Boots stink. The more you wear them, the more they smell — especially this time of year. In pursuit of a holiday that is merry and not smelly, three Cut editors tested eight different solutions to eliminate smelly boot feet. The things we tried ran the gamut: from basic baking soda to a powder from Lush (which made our boots smell like freshly-squeezed lemonade) to a fancier Avon foot powder. Click through the slideshow for our take on the most effective sprays, powders, and bars to try on your quest for nice-smelling feet.
At first, the Cut’s Ashley Weatherford was skeptical of sprinkling baking soda in her favorite (but dangerously stinky) boots. The baking soda didn’t smell like much itself, but it did relieve the boots of their funky odor. The boots sat in baking soda for three days before the odor was completely eliminated. Effective, but not terribly fast.
Johnson’s Baby Powder
A sprinkling of Johnson’s Baby Powder (which is technically fragranced talcum powder) completely rid Ashley’s boots of odor in a few days, but it also made her feet smell like a baby’s bottom.
Lush T’eo Deodorant
T’eo is a solid deodorant that smells like fresh lemonade. Associate editor Maggie Lange rubbed the deodorant bar over her feet before slipping on a pair of socks. Although her feet stayed dry and funky-free, the hint of a lingering odor remained in her boots for the first few days after use. By day five, the odor was completely eliminated.
Gold Bond Triple Action Medicated Body Powder
Gold Bond’s Body Powder is known for its anti-itching properties, but it also fights strong smells as well. After dusting the medicinal-smelling powder in her boots, senior editor Diana Tsui noticed results within a day: Her feet no longer smelled like death. The only downside is that the powder’s scent is reminiscent of a stale piece of minty gum.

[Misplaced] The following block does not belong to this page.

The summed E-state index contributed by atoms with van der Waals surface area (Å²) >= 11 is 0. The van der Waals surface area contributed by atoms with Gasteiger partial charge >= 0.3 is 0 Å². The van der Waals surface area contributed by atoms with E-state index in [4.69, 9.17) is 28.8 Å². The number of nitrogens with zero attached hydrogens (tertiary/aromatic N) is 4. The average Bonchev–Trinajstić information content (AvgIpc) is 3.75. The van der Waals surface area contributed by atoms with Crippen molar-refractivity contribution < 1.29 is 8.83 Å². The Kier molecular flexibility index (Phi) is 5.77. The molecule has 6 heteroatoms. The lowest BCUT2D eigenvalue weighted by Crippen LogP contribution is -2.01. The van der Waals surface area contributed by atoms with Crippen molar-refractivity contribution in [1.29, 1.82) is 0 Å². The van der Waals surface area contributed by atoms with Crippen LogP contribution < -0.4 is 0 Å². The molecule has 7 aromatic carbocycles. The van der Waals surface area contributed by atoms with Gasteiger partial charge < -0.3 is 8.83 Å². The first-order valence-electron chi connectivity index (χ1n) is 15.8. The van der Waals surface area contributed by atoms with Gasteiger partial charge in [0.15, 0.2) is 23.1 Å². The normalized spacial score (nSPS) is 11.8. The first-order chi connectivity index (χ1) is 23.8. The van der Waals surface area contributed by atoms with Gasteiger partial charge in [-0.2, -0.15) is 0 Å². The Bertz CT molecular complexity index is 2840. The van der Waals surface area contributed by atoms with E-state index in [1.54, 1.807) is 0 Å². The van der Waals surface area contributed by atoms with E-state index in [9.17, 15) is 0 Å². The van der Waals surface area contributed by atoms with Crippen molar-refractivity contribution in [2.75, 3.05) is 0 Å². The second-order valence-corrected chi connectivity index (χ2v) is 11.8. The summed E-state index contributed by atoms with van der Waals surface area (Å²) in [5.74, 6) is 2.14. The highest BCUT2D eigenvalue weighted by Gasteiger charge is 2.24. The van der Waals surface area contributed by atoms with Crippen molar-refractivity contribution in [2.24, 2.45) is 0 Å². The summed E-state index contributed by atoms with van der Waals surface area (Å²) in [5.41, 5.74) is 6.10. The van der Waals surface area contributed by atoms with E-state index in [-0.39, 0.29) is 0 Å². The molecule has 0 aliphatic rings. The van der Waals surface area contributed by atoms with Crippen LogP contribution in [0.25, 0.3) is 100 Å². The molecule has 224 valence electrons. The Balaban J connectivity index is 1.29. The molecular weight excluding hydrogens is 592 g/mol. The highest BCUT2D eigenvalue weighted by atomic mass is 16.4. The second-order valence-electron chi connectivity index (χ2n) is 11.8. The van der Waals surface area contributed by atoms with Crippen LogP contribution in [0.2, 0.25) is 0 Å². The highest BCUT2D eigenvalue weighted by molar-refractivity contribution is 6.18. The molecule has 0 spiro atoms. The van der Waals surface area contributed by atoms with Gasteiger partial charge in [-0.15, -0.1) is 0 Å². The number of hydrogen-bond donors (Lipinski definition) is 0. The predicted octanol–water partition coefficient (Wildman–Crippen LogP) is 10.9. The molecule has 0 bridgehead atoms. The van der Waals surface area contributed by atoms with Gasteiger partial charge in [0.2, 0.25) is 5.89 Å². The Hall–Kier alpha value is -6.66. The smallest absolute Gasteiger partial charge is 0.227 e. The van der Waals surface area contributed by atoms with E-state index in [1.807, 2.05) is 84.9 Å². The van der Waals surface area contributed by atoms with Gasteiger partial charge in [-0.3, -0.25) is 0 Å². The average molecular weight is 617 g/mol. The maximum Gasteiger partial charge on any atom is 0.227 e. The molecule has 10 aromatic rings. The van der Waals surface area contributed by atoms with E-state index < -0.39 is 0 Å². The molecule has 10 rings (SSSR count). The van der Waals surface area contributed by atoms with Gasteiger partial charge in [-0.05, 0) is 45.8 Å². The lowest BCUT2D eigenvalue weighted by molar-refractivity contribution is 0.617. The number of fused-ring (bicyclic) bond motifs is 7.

T for Toes
Diana liberally dusted this inside her boots — and it got rid of her boots’ foul smell almost immediately. The lime-meets-tea-tree-oil scent first masked the malodorous aroma, while moisture and odor-absorbing baking soda prevented future odors from appearing. Our tester declared this product the winner among the powder solutions.
Avon Foot Deodorant
The only cream in the batch, Avon’s Foot Deodorant is a minty emulsion rich in moisture-wicking cornstarch. Like T’eo, it proved effective in eliminating new smells, but didn’t help with boots that were already marred in well-worn funk. The foot cream would likely be most helpful in the warm months in preventing summer-heat stinky feet.
Lush Dirty Body Spray
Diana misted Lush’s Dirty Body Spray all over her feet and boots. Although the sandalwood scent is marketed towardmen, she couldn’t stop sniffing her fragrant boots. They had a nice, earthy-wood smell. Once sprayed, the scent lingered for at least two days, banning funky odors for an entire weekend.
The Body Shop Peppermint Cooling Foot Spray
The ultimate winner in our roundup of fragrant feet options is the Body Shop’s Peppermint Cooling Foot Spray. Maggie misted the minty spray in her boots and on her feet for a long-lasting fresh scent that endured multiple treks to the train, work, and beyond. It’s also only $10, making it both effective and cost-effective.